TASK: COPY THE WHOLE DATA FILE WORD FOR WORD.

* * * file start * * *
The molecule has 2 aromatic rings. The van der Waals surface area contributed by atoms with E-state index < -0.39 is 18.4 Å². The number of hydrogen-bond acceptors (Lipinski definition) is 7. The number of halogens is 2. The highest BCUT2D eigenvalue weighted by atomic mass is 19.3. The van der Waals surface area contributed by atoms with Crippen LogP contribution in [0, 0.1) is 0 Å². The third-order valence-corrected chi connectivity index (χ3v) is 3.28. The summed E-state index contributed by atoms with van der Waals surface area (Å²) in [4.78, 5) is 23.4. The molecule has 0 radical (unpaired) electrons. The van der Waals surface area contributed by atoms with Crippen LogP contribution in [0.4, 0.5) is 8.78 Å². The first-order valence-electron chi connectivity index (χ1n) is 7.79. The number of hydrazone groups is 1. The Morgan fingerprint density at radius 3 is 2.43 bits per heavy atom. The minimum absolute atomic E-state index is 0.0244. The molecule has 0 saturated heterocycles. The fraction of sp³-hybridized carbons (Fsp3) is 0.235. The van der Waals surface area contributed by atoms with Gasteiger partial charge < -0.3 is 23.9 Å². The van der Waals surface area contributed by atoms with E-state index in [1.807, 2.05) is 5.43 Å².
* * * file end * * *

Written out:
The molecule has 2 aromatic rings. The van der Waals surface area contributed by atoms with E-state index < -0.39 is 18.4 Å². The number of hydrogen-bond acceptors (Lipinski definition) is 7. The number of halogens is 2. The highest BCUT2D eigenvalue weighted by atomic mass is 19.3. The van der Waals surface area contributed by atoms with Crippen LogP contribution in [0, 0.1) is 0 Å². The third-order valence-corrected chi connectivity index (χ3v) is 3.28. The summed E-state index contributed by atoms with van der Waals surface area (Å²) in [4.78, 5) is 23.4. The molecule has 0 radical (unpaired) electrons. The van der Waals surface area contributed by atoms with Crippen LogP contribution in [0.4, 0.5) is 8.78 Å². The first-order valence-electron chi connectivity index (χ1n) is 7.79. The number of hydrazone groups is 1. The Morgan fingerprint density at radius 3 is 2.43 bits per heavy atom. The minimum absolute atomic E-state index is 0.0244. The molecule has 0 saturated heterocycles. The fraction of sp³-hybridized carbons (Fsp3) is 0.235. The van der Waals surface area contributed by atoms with Gasteiger partial charge < -0.3 is 23.9 Å². The van der Waals surface area contributed by atoms with E-state index in [1.807, 2.05) is 5.43 Å².